The Evolution of Factory Built Housing
The "FACTORY BUILT HOME" has no doubt come a long way in almost 100 years.
It all started in the 1920s whence "Trailers", "Travel Trailers", "Trailer Coaches" were built primarily for the American traveler who desired having a real bed and a place to sleep at a campsite instead of having to camp out in a sleeping bag and a tent.
Additionally, during Word War II, trailers were used as temporary homes for factory workers who came from all over America for the many job opportunities that were created as a result of the war.
When veterans returned home after the war they found it quite difficult to find affordable housing. Thus the Factory Built Housing Industry began building homes that were large enough to accommodate these veterans and their families and that could be moved from location to location.
However, in came the '60s and consumers began demanding even more from the industry. They wanted and needed larger "Trailers" with more bells and whistles. They also demanded all the new appliances that began to surface in the market place.
However, many still wanted it to be "Mobile" albeit seldom do these 2nd generation "MANUFACTURED HOMES" aka "COACHES" ever move once installed.
Interestingly one of the first renditions of this 2nd evolution was a house (travel) trailer called "THE NEW MOON" which was featured in the Lucy & Desi hit "The Long Long Trailer". This was one of the first 50 foot plus Trailers built and was the leading edge for the next generation of Factory Built Housing.
In fact my wife's family actually owned a NEW MOON for over 50 years that was permanently located (wheels & axles removed and home placed on pilings) in the renowned "EL MORRO TRAILER PARK" on the ocean in Laguna Beach. This modest little charmer served 4 generations very well as one of the best vacation homes anyone could ever wish for.
In walks next generation (above) of "Factory Built Housing", the "MOBILE HOME". Mobile homes were bigger in size, nicer in appearance and met the needs of prospective young American homeowners.
As a result of this sweeping phenomenon Congress passed the "National Mobile Home Construction and Safety Standards Act in 1974", aka the "HUD Code" which made "mobile homes" the only form of private and single-family building subject to federal regulation.
These regulations became effective on June 15, 1976, and the MANUFACTURED HOME INDUSTRY has been regulated by them every since. Additionally they preempt any existing state or local construction and safety codes which means that you don't pull your permits through the local city & county jurisdictions. They are issued and regulated by the California Housing & Community Development Deapartment (HCD).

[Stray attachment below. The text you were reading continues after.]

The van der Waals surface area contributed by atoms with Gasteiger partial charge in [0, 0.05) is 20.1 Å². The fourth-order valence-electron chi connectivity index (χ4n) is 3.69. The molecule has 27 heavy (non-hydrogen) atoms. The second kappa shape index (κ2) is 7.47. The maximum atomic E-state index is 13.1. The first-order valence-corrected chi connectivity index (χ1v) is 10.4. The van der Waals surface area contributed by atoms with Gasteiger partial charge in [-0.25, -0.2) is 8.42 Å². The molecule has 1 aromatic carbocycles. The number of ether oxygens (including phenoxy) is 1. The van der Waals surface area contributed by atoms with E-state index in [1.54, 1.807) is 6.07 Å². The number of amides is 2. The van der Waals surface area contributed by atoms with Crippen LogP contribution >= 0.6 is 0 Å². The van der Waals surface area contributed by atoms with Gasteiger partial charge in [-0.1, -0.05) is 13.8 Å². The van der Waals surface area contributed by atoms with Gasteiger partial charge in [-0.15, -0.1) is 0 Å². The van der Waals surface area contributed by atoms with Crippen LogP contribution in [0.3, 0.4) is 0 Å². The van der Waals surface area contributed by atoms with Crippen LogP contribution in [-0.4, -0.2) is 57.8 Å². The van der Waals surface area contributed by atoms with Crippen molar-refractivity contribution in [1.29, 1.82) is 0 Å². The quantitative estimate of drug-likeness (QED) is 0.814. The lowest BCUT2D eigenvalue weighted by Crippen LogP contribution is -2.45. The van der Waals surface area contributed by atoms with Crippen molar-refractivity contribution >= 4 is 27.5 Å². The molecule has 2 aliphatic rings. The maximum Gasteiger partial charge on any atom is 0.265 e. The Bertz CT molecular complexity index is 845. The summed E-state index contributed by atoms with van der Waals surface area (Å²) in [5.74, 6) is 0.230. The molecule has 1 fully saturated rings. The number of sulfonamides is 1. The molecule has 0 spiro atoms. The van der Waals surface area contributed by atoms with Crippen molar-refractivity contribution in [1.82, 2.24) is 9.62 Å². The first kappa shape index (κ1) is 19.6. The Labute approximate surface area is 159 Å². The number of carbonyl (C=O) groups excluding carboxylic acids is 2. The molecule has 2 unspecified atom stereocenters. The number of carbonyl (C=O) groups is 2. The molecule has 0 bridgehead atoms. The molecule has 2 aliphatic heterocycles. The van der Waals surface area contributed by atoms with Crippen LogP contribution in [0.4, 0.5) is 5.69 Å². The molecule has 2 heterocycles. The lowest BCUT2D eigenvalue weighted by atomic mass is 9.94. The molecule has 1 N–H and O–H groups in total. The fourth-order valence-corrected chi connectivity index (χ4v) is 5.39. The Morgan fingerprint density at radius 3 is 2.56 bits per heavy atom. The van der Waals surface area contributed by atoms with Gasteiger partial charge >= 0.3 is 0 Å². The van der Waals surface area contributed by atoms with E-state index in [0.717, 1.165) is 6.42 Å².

The primary goal of the "HUD CODE" federal regulation was to more clearly define "MOBILE HOMES" as "BUILDINGS", rather than "RECREATION VEHICLES or TRAILERS".
Finally "The Housing Act of 1980" adopted this change officially, mandating that the use of "Manufactured Home" replace the words "Mobile Homes" in all federal law and literature for homes built from 1976 to date.
Today's Manufactured home (above) is built in a factory on a permanent steel chassis to the HUD preemptive code and all of the design and engineering criteria including wind, seismic, roof load, floor loads, etc. are built to a national standardized criteria.
Under the Housing and Urban Development (HUD) code, manufactured home fabrication supersedes the requirements of the local building jurisdictions. Because the requirements for set-up can vary depending on whether a homeowner wants permanent or more temporary housing, manufactured housing is generally less expensive and the permit process can be less restrictive and time consuming.
The Modular home, albeit constructed in the factory as well, is built to local city & county building codes and regulations which is used by conventional site builders so the code will vary depending to the local building jurisdictions.
Because the home is always installed on a permanent foundation, the cost may be higher for the more substantive and permanent installation, but the pre-fabricated building offers distinct advantages from a financing standpoint. In essence, the pre-fabricated building is considered an equal to the site built home with regards to financing.
But there are also many other advantages. Because the construction takes place within a factory, it eliminates the possibility of damage from weather and allows the materials to be assembled in a climatically controlled environment. Unlike manufactured homes with standardized design criteria, applications of size and style are unlimited as the units are totally customizable.---so possibilities range from cozy cottages to multi-story apartment buildings, mid rise hotels & motels, commercial buildings, etc!
Custom designed modular homes have sold in excess of 1 million dollars.
MODULAR HOMES far from being a low-end option, today modular housing methods are used in spacious, multilevel homes with soaring interior rooms, multiple roof lines, and sophisticated design elements-virtually indistinguishable from their pricier custom-built counterparts. Interiors include high-end features such as curvilinear architectural details i.e. column-lined arched doorways, built-in bookcases and granite kitchen counter-tops.
The "FACTORY BUILT HOME" you see today be it "HUD MANUFACTURED HOME" or a "MODUALR HOME" is truly a home and bears little resemblance to its "tin-box" aka "Wobbly Box" ancestors, the "Trailer".
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